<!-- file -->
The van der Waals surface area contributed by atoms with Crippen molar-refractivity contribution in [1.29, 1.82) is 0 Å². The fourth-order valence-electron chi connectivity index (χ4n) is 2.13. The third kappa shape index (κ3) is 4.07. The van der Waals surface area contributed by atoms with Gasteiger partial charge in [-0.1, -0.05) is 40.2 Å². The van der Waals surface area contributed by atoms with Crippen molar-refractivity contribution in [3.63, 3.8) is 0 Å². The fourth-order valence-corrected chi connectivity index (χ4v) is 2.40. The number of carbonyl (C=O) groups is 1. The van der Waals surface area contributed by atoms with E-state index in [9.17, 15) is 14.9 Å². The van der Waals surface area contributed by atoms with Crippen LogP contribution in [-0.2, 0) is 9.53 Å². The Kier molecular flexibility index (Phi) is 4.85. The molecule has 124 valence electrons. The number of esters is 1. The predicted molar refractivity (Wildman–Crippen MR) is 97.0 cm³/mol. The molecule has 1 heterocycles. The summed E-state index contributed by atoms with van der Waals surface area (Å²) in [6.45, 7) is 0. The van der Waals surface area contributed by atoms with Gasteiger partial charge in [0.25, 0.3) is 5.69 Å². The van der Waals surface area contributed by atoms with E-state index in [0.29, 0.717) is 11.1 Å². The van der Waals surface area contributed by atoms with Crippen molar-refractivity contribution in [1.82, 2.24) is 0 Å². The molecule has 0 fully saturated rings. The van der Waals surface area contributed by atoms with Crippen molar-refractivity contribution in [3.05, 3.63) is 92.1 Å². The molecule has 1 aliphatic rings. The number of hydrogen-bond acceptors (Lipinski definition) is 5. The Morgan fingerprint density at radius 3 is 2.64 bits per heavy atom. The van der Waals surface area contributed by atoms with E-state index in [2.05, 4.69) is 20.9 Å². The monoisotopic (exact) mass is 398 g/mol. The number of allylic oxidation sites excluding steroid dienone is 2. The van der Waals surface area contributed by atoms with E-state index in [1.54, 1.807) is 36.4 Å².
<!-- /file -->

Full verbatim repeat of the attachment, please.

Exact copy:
The van der Waals surface area contributed by atoms with Crippen molar-refractivity contribution in [1.29, 1.82) is 0 Å². The fourth-order valence-electron chi connectivity index (χ4n) is 2.13. The third kappa shape index (κ3) is 4.07. The van der Waals surface area contributed by atoms with Gasteiger partial charge in [-0.1, -0.05) is 40.2 Å². The van der Waals surface area contributed by atoms with Crippen molar-refractivity contribution in [3.63, 3.8) is 0 Å². The fourth-order valence-corrected chi connectivity index (χ4v) is 2.40. The number of carbonyl (C=O) groups is 1. The van der Waals surface area contributed by atoms with E-state index in [9.17, 15) is 14.9 Å². The van der Waals surface area contributed by atoms with Crippen LogP contribution in [-0.2, 0) is 9.53 Å². The Kier molecular flexibility index (Phi) is 4.85. The molecule has 124 valence electrons. The number of esters is 1. The predicted molar refractivity (Wildman–Crippen MR) is 97.0 cm³/mol. The molecule has 1 heterocycles. The summed E-state index contributed by atoms with van der Waals surface area (Å²) in [6.45, 7) is 0. The van der Waals surface area contributed by atoms with Gasteiger partial charge in [0.25, 0.3) is 5.69 Å². The van der Waals surface area contributed by atoms with E-state index in [0.29, 0.717) is 11.1 Å². The van der Waals surface area contributed by atoms with Crippen molar-refractivity contribution in [1.82, 2.24) is 0 Å². The molecule has 0 fully saturated rings. The van der Waals surface area contributed by atoms with Crippen molar-refractivity contribution in [3.05, 3.63) is 92.1 Å². The molecule has 1 aliphatic rings. The number of hydrogen-bond acceptors (Lipinski definition) is 5. The Morgan fingerprint density at radius 3 is 2.64 bits per heavy atom. The van der Waals surface area contributed by atoms with E-state index in [2.05, 4.69) is 20.9 Å². The monoisotopic (exact) mass is 398 g/mol. The number of allylic oxidation sites excluding steroid dienone is 2. The van der Waals surface area contributed by atoms with E-state index in [1.54, 1.807) is 36.4 Å².